A public university is openly resisting a state law requiring graduates to finish their education with classroom lessons about America’s historic founding documents.
South Carolina has required students to learn about the U.S. Constitution and other important documents since 1924, but the University of South Carolina has knowingly ignored the requirement and is criticizing an updated law introduced by state Sen. Lawrence Grooms.
Education watchdog Campus Reform reports a USC spokesman admitted to state legislators the university has never complied with the law and complained in particular about the required exam required for the course.
The CR story also noted the university offers credit for courses such as “Global Citizenship and Multicultural Understanding.”
"I guess I'd call it an anti-civics,” Peter Wood, president of the National Association of Scholars, tells OneNewsNow. “It teaches that your own country is obsolete at best and at worst it's a peverse and terrible place."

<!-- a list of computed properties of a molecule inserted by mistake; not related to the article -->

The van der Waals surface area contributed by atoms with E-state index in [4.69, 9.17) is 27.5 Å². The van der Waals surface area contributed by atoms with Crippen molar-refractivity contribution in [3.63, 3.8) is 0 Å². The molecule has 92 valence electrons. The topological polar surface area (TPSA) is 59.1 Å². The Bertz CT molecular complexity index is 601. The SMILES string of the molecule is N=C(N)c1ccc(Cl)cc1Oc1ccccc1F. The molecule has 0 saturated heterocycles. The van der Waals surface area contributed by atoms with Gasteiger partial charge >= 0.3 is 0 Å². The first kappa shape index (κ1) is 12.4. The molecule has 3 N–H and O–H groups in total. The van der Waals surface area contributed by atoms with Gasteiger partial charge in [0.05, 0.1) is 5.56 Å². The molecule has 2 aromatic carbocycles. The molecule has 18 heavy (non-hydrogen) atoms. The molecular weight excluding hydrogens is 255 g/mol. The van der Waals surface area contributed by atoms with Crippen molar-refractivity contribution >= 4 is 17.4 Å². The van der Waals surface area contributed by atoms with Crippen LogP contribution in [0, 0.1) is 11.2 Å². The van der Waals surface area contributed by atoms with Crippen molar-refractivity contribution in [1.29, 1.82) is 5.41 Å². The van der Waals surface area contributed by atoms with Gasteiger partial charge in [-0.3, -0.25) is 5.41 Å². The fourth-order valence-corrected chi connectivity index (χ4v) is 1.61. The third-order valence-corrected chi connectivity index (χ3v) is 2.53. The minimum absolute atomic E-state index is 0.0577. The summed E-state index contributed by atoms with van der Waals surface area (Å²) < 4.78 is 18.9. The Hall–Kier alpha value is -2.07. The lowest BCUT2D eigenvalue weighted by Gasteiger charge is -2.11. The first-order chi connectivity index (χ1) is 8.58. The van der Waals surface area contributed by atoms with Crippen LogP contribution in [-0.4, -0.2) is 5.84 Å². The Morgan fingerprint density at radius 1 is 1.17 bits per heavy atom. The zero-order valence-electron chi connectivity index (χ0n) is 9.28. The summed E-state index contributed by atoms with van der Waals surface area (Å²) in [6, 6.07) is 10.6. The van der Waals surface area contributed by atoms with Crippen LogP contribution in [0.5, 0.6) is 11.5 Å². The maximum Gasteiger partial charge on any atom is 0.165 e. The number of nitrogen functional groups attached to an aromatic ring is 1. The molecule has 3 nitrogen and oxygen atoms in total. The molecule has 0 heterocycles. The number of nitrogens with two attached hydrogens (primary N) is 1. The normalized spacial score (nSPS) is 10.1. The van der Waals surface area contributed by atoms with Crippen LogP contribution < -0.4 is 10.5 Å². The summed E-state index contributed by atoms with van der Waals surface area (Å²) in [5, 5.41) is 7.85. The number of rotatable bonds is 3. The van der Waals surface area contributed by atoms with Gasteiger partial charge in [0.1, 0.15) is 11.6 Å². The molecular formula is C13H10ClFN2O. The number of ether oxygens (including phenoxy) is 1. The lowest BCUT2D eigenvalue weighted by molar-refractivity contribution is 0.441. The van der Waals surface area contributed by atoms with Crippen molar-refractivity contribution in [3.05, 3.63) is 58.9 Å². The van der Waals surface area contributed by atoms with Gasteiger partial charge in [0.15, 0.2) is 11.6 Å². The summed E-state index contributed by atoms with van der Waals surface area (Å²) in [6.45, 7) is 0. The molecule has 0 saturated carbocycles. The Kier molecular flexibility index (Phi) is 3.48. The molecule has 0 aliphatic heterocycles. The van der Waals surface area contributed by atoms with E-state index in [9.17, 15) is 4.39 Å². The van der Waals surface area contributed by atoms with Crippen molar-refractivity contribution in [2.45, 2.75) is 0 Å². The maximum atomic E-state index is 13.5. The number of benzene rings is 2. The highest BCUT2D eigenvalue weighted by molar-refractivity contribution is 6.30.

In addition to learning about the U.S. Constitution, the course requires students to study The Federalist Papers and the Declaration of Independence.
A classroom study of the key documents presumably helps students understand the unique legal and moral vision for the United States, beginning with delegates who publicly declared that their freedom comes from our Creator, not from King George.
James Madison, John Jay, and Alexander Hamilton would go on to pen more than 80 essays, collectively known as The Federalist Papers, which stirred public debate in preparation for ratifying a future constitution.
Wood says many students are graduating high school without demonstrating they learned a lot.
“So it's not just the quality of the material,” he says, “but whether the students who matriculate into a college are getting it at all.”
The new, updated legislation passed the Senate but is expected to be introduced in the House in 2020.